This is another familiar retread for Brand. Tom Fernald is a sheepherder, softspoken, not known for his gunplay, careful to avoid fights. Quite by chance, he discovers a hoard of money formerly owned by a man now dead and decides to make it his own. His secret is known only to one other man, who decides to arrange things so that Tom is arrested and imprisoned. The only way for Tom to survive is to take up the weapons he formerly avoided and become a kind of outlaw. There’s some ethical confusion in this one on the part of both main characters, but good wins out in the end, more or less. I confess I’ve started to get tired of Brand’s reliance on the same few formula plots. 11/17/14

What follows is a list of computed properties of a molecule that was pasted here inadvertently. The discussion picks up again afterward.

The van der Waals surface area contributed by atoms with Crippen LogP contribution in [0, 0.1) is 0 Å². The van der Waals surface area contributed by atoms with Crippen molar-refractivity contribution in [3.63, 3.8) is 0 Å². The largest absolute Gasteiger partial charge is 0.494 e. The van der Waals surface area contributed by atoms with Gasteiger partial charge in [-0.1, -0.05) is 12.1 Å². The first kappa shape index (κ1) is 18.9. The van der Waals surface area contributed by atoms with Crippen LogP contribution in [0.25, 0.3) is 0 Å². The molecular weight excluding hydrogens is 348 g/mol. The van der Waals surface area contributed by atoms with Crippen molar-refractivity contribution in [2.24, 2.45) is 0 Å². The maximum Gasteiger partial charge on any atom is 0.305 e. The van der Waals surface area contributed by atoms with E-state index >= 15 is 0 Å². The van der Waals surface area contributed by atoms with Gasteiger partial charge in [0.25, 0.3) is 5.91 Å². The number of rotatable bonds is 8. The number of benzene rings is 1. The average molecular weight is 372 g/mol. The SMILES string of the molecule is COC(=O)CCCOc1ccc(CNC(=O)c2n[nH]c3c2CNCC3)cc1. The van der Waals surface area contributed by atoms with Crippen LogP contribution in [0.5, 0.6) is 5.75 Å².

Widowers’ Houses by George Bernard Shaw, 1892  

A short play by Shaw in which a young man seeks to marry the daughter of a particularly obnoxious slumlord, although he is unaware of that fact for much of the story. The father’s consent is dependent upon the suitor’s family expressing acceptance of the prospective addition to their family. When the suitor discovers the truth, he is momentarily shocked, but is convinced that he is just as guilty of profiting from the misery of others. By this point the woman has decided not to marry him, and she is revealed as just as nasty as her father.  Ultimately our hero becomes corrupted and allows himself to be drawn back into both the romance and an even deeper criminal scheme. Rather depressing. This was the first of Shaw’s plays to actually be performed on stage. 11/13/14